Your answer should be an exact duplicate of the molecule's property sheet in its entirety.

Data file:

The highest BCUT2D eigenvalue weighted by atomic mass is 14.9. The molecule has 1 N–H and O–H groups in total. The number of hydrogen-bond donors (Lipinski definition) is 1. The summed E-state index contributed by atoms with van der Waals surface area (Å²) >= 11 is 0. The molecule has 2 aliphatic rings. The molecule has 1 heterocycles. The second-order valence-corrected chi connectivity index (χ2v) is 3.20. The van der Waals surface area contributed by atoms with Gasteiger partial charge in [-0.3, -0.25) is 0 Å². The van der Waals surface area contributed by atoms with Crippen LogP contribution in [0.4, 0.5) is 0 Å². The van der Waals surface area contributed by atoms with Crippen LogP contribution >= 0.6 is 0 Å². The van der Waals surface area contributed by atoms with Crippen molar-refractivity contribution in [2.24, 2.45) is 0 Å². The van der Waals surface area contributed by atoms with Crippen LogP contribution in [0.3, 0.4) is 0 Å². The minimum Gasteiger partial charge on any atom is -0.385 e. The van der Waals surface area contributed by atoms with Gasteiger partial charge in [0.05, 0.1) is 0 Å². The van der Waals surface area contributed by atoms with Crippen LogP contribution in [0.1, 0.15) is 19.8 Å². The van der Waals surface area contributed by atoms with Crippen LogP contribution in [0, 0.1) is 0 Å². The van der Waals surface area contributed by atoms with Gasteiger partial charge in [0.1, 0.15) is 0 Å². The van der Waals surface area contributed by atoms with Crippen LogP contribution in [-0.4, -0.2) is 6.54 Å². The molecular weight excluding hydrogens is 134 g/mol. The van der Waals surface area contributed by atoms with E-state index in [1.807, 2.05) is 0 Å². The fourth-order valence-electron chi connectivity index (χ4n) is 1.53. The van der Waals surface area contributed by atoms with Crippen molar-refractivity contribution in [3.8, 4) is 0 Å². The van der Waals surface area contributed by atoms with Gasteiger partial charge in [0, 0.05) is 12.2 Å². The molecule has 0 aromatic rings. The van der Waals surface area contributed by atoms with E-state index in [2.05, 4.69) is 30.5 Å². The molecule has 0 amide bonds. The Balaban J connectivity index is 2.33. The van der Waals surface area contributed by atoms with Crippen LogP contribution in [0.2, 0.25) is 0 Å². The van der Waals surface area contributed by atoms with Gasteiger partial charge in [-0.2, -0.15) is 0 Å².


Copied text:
The highest BCUT2D eigenvalue weighted by atomic mass is 14.9. The molecule has 1 N–H and O–H groups in total. The number of hydrogen-bond donors (Lipinski definition) is 1. The summed E-state index contributed by atoms with van der Waals surface area (Å²) >= 11 is 0. The molecule has 2 aliphatic rings. The molecule has 1 heterocycles. The second-order valence-corrected chi connectivity index (χ2v) is 3.20. The van der Waals surface area contributed by atoms with Gasteiger partial charge in [-0.3, -0.25) is 0 Å². The van der Waals surface area contributed by atoms with Crippen LogP contribution in [0.4, 0.5) is 0 Å². The van der Waals surface area contributed by atoms with Crippen LogP contribution >= 0.6 is 0 Å². The van der Waals surface area contributed by atoms with Crippen molar-refractivity contribution in [2.24, 2.45) is 0 Å². The van der Waals surface area contributed by atoms with Crippen LogP contribution in [0.3, 0.4) is 0 Å². The minimum Gasteiger partial charge on any atom is -0.385 e. The van der Waals surface area contributed by atoms with Gasteiger partial charge in [0.05, 0.1) is 0 Å². The van der Waals surface area contributed by atoms with Crippen LogP contribution in [0.1, 0.15) is 19.8 Å². The van der Waals surface area contributed by atoms with Crippen LogP contribution in [0, 0.1) is 0 Å². The van der Waals surface area contributed by atoms with Gasteiger partial charge in [0.1, 0.15) is 0 Å². The van der Waals surface area contributed by atoms with Crippen LogP contribution in [-0.4, -0.2) is 6.54 Å². The molecular weight excluding hydrogens is 134 g/mol. The van der Waals surface area contributed by atoms with E-state index in [1.807, 2.05) is 0 Å². The fourth-order valence-electron chi connectivity index (χ4n) is 1.53. The van der Waals surface area contributed by atoms with Crippen molar-refractivity contribution in [3.8, 4) is 0 Å². The van der Waals surface area contributed by atoms with Gasteiger partial charge in [0, 0.05) is 12.2 Å². The molecule has 0 aromatic rings. The van der Waals surface area contributed by atoms with E-state index in [2.05, 4.69) is 30.5 Å². The molecule has 0 amide bonds. The Balaban J connectivity index is 2.33. The van der Waals surface area contributed by atoms with Crippen LogP contribution in [0.2, 0.25) is 0 Å². The van der Waals surface area contributed by atoms with Gasteiger partial charge in [-0.2, -0.15) is 0 Å².